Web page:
Public Health Training in The Netherlands: Meeting the Dutch Social Medicine Residents

by Lilian van der Ven, MD, Amsterdam UMC

In the Netherlands, a physician who has passed the final examinations in medicine can pursue training in an area of medical specialization. There are four types of specialist training: General Practitioner: 3 years; Specialist: 4-6 years; Public Health Specialist: 2.5-4 years and Nursing Home Specialist: 2 years.

Public Health Specialist: Most physicians who apply to train in public health are already employed in one of the branches of public health medicine. If not, the trainee must find a job that meets the approval of the SRC, so the trainee can receive appropriate support during practice training. The employer pays for most of the cost of training. In The Netherlands, the term ‘social medicine’ is used to describe the part of medicine that focuses on the interaction between health and the environment, both individually and at group/community level. 

As for the relationship between social medicine and public health: the social medicine specialist can be seen as the doctor in the field of public health, and the public health worker in the field of medicine.

Social medicine is a broad field with two main branches: employment & health (E&H) and society & health (S&H).  Employment & health (E&H) is further divided into two branches – occupational health and insurance health

S&H is further divided into eight profiles: Youth public health, Infectious disease control, Forensic medicine, Tuberculosis control, Environmental health, Social medical assessment and advice, Policy and advice and Donor medicine.

Prospective specialists can choose which branch or profile they want to be trained in. It is not uncommon for a specialist to be trained in multiple profiles, for example infectious disease control and forensic medicine.

Social medicine training in the Netherlands

Pre-training requirements
The residency program is open to those who have completed six years of medical school. After these six years, graduates usually start working in a field they are interested in, for example employed by a municipal health service or an occupational health & safety service.

The employer then decides if their employee can apply for a spot in the residency program. Sometimes the start of employment and the start of residency will coincide, in other cases the prospective resident will gain some working experience before being allowed to start the residency.

Duration of training
As described above, the field of social medicine is divided into three branches: society & health, occupational health and insurance health. Each branch has its own residency program. There are three schools that offer these programs.

The residency for society & health is divided into 2 two-year phases. 
Phase 1 is the profile phase, where residents acquire skills that are relevant to their chosen profile. 
Phase 2 is a more overarching phase that focuses on skills in research and health policy. It is not mandatory for residents to complete both phases.

However, to become a social medicine specialist one does have to complete the full four years; residents that have only completed the first phase are called profile doctors. 

For both occupational health and insurance health there is a four-year training program.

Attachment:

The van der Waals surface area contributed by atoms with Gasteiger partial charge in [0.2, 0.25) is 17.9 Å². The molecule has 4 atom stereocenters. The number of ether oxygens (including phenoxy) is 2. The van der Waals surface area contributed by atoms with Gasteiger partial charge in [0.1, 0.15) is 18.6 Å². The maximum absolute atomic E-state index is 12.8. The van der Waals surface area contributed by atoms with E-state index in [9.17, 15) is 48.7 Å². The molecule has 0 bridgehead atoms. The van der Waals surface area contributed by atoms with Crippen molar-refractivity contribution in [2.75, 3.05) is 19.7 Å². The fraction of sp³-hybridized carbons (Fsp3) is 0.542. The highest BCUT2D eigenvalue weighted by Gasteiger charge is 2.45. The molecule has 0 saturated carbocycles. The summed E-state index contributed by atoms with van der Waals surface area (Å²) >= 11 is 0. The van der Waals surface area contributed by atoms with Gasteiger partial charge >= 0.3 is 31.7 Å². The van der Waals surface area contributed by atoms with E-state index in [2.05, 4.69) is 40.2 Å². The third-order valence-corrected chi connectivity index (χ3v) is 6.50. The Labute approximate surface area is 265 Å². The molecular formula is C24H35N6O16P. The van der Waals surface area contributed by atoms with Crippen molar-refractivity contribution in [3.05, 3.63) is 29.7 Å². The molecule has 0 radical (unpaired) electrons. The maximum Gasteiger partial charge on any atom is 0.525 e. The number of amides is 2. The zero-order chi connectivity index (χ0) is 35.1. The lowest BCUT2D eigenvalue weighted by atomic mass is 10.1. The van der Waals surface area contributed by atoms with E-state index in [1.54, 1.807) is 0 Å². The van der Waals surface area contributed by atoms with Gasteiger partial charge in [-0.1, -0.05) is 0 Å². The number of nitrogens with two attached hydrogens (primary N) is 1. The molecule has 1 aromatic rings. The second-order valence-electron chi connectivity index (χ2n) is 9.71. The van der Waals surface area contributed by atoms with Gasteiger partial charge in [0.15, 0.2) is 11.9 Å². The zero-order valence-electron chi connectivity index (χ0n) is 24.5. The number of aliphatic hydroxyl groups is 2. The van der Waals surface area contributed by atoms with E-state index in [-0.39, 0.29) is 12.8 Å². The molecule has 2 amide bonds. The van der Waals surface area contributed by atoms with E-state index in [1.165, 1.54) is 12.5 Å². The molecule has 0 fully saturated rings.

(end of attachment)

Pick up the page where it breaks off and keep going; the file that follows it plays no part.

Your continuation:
Mandatory educational requirements
Currently, most residents remain employed by the same employer they started working with for the entire duration of the residency. There are no rotations. The resident is expected to gain his professional skills in this workplace. There is some room for elective internships, but this is limited, for example a total of twelve weeks for residents in insurance health.

Theoretical education takes place in modules that differ between profiles and branches. Some modules focus specifically on skills that are relevant to a particular profile or branch. However, all residency programs also include modules that focus on overarching topics like research, epidemiology, health policy making, health systems, innovation and management. There is some room for elective modules. During residency, the resident is supervised by two mentors; one from the public health school and one from the workplace.

End of training assessment
The training program is based on the CanMEDS competencies. In order to become a social medicine specialist, residents must prove they have gained all competencies specified. They have to prove this by building a portfolio, consisting of written assignments, presentations, assessments on different aspects of their practical work, reports on elective interships and training, self-assessments and self-evaluations, and assessments and evaluations by the mentors. The end of the residency consists of an interview with both mentors, during which the mentors evaluate if the resident has gained all competencies and is therefore eligible to become a social medicine specialist.

Interesting websites

  • EuroNet MRPH: the website of EuroNet MRPH, the European association of medical residents in public health. More information about the Winter Meeting will be published here
  • EuroNet MRPH Winter Meeting 2019: the official website of the EuroNet MRPH meeting
  • ARTS MG: information about the residency program in society & health under the new national employership (in Dutch)
  • Losgio: website of the Dutch association of residents in social medicine


Van der Ven, Lilian: Public Health in The Netherlands: Meeting the Dutch Social Medicine Residents (In: Polak, G. [ed.]: GI-Mail 12, ISSN: 2312-0827 Going International, Vienna 2019)

Here you can download this article.

Published in GI-Mail 10/2019 (English edition). Sign up for GI-Mail here.  

Tip: More up to date educational events can be found online in the Education Database »medicine & health«.

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